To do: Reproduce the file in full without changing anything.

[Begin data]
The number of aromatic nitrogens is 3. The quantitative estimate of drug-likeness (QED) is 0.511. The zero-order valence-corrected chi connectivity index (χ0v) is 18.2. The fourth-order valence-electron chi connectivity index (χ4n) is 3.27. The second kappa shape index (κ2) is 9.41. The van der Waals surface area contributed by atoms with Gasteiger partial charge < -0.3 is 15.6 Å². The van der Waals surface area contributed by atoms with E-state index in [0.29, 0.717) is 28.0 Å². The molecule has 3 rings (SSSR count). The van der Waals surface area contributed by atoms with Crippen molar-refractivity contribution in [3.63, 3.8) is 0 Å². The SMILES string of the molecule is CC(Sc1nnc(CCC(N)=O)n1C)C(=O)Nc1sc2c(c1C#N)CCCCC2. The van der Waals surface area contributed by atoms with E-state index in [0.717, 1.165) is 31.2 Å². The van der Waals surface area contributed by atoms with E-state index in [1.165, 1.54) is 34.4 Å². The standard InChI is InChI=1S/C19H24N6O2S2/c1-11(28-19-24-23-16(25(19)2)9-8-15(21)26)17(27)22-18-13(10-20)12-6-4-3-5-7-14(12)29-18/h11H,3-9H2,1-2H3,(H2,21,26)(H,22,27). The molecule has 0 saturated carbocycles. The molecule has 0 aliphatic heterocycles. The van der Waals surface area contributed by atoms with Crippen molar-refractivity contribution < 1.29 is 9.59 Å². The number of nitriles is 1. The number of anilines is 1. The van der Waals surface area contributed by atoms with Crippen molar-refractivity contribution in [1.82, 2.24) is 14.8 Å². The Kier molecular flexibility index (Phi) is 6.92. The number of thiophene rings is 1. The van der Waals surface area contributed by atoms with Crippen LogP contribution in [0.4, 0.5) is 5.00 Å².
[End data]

The number of aromatic nitrogens is 3. The quantitative estimate of drug-likeness (QED) is 0.511. The zero-order valence-corrected chi connectivity index (χ0v) is 18.2. The fourth-order valence-electron chi connectivity index (χ4n) is 3.27. The second kappa shape index (κ2) is 9.41. The van der Waals surface area contributed by atoms with Gasteiger partial charge < -0.3 is 15.6 Å². The van der Waals surface area contributed by atoms with E-state index in [0.29, 0.717) is 28.0 Å². The molecule has 3 rings (SSSR count). The van der Waals surface area contributed by atoms with Crippen molar-refractivity contribution in [3.63, 3.8) is 0 Å². The SMILES string of the molecule is CC(Sc1nnc(CCC(N)=O)n1C)C(=O)Nc1sc2c(c1C#N)CCCCC2. The van der Waals surface area contributed by atoms with E-state index in [0.717, 1.165) is 31.2 Å². The van der Waals surface area contributed by atoms with E-state index in [1.165, 1.54) is 34.4 Å². The standard InChI is InChI=1S/C19H24N6O2S2/c1-11(28-19-24-23-16(25(19)2)9-8-15(21)26)17(27)22-18-13(10-20)12-6-4-3-5-7-14(12)29-18/h11H,3-9H2,1-2H3,(H2,21,26)(H,22,27). The molecule has 0 saturated carbocycles. The molecule has 0 aliphatic heterocycles. The van der Waals surface area contributed by atoms with Crippen molar-refractivity contribution < 1.29 is 9.59 Å². The number of nitriles is 1. The number of anilines is 1. The van der Waals surface area contributed by atoms with Crippen molar-refractivity contribution in [1.82, 2.24) is 14.8 Å². The Kier molecular flexibility index (Phi) is 6.92. The number of thiophene rings is 1. The van der Waals surface area contributed by atoms with Crippen LogP contribution in [0.4, 0.5) is 5.00 Å².